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Michael Walsh’s new book, Thinking Big Is Not Enough – a special time-limited offer for our readers

March 29, 2015

Screen Shot 2015-03-30 at 12.11.51 AMWe recently interviewed Michael Walsh about his new book, Thinking Big Is Not Enough: Moving past the myths and misconceptions that stop business growth

Why would a book like this matter to us?  Michael’s someone who helps us dream big and then figure out better planning, negotiation, and evaluation – and we think our field could use a hit of ambition!

After collaborating with Michael on some of the systems and leadership issues in ways that were new to us, we were excited about his first book, Business Growth by Design: A Business Owner’s Guide to Tapping Your Potential Without Getting Tapped Out which walks the reader through some great ideas about planning and sustainability.  We recommend it all the time. Even more than businesses we have multiple “customers” to satisfy and if our work is going to be successful and sustainable and ambitious we need clear missions, methods and ways to involve and grow new leaders while staying focused on what it is we want to do. Michael’s new book Thinking Big Is Not Enough takes those lessons and makes them “conversational” by following an actual case study through from first inquiry to tracking success on multiple fronts and appreciative problem-solving with his clients.

After reading the review copy, I was struck by this quote from Aldo Chies, the owner of A&B Tool Rentals Inc., a greater Vancouver company: “Michael has been able to convey this through a case study that allows you to see and understand the steps for yourself, rather than being told that this is how it works. I highly recommend this book to anyone who wants to achieve large scale growth without sacrificing customer service or burning yourself out.”  Partly, I liked it that Aldo said what I was going to say about the book but I also liked it that it’s Aldo, who we studied with for two years in a class Michael hosted.   What did we, a non-profit, have in common with the owner of a tool rental company looking to expand? It turned out, once we’d worked through the language with our cohort of entrepreneurs – “So, let me get this straight – as a non-profit, you don’t want to make money? Do you want a cheque?” – we all wanted the same thing. Aldo wanted to open a new business site, he wanted buy-in from the neighbors and the city, he wanted leaders he could trust to run things to the standard he hoped for, he wanted to stay on top of all the new ideas in his field, he wanted a “deep bench” of people ready to take on more, and he wanted to learn from them and he wanted to make sure they were learning from him.   There was a world of transferable skills and ideas at the table and, perhaps even more important, we were sitting with the community we hope the folks we support are part of.

Thinking Big Is Not Enough is organized like a story – it’s very readable and manages to convey the adventurousness of Michael’s take on life and work, and the excitement of walking with an entrepreneur who is dreaming, clarifying and accomplishing goals while constantly problem-solving.   One of the things I like most about it is the way that Michael demonstrates good question-asking that leads to a greater understanding of one’s own strengths.   If you’d like to pre-order this book you can get it on Amazon here.    The book is currently less than $16 bucks and if you order two there’s free shipping, but there are also deals to be had if you pre-order before April 2nd!   See the end of this posting for details – it’s a good chance for those who want to think through new ideas about how to manage what we do.   As well, if you’d like to meet him after the book is out, get your copy signed, get some bling and ask some questions about the intersection of not-for-profits and entrepreneurial ventures we can make that happen! Just send us a note or leave a comment below.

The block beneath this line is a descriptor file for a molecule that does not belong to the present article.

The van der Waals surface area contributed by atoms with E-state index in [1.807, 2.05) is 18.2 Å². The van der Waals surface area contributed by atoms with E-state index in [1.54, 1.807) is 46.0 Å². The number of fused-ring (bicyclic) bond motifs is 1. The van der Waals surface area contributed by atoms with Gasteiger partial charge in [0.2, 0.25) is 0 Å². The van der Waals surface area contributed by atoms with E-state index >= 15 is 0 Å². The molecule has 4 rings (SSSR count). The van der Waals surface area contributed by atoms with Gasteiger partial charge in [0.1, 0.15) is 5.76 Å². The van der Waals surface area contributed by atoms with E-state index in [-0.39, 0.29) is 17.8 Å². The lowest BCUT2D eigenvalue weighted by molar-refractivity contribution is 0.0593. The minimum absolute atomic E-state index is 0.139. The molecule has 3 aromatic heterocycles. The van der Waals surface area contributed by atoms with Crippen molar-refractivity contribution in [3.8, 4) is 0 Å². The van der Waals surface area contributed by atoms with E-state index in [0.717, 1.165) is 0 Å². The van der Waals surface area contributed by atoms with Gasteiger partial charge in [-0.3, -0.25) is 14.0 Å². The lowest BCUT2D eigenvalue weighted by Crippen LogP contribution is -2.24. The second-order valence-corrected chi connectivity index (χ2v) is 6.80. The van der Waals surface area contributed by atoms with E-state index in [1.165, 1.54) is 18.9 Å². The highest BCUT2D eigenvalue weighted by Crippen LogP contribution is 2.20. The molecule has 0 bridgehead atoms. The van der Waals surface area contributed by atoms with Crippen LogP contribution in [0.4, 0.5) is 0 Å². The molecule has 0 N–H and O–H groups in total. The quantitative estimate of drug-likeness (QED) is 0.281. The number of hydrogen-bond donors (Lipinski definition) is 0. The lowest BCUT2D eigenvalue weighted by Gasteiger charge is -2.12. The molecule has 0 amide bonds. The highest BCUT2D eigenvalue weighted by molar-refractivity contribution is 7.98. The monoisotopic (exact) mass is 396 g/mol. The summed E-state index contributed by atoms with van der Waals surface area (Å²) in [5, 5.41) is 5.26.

Aaron: We were talking about defining non profits and how we often don’t really think in our field about what the business model is, or who the customer is.  One of the things we’ve learned with you is that we have multiple customers – I’d like to hear more about that…

Michael: A nonprofit is really the same as a for-profit company with one of two other things happening – either you set your target profit at zero dollars, in other words you fiscally balance to zero or you re-invest any “profits” in services that work for your mission, but otherwise, you have to run it just like any other business.  

And the truth is you have often have more constraints because you also have to meet legislated requirements so you’re actually in tighter shape than most for-profit companies – so the business acumen required to run an effective not for profit company is actually stronger not lesser, than for a for profit company because there’s fewer restrictions on a for profit company.

Aaron: This is such an interesting idea that we’ve talked about before – how for-profits and non-profits have these intersecting and complementary areas they might share….

Michael: We know that constraint and limitation really are the parents of innovation so you need to find innovative ways to actually make a difference – to satisfy your mission – and it’s not about the dollars it’s about the impact or reach that you’re generating – that’s the difference.  

Aaron: One of the things that we always talk about in our field is getting out of the silo, that “social service world” – someone recently called it “cogworld,” because the focus of our work is supposed to be inclusion, which is a creative, expansive thing, but we keep talking to each other instead of talking to those we hope will include people we care about as employees and friends. One of the things I often talk about is taking the course with you and all the entrepreneurs and being the only non profit at the table and how it took three of four months before they could understand what we were saying and we could understand what they were saying – and then the bottom dropped out of everything with the American economy – and we had so many of the skills that they needed…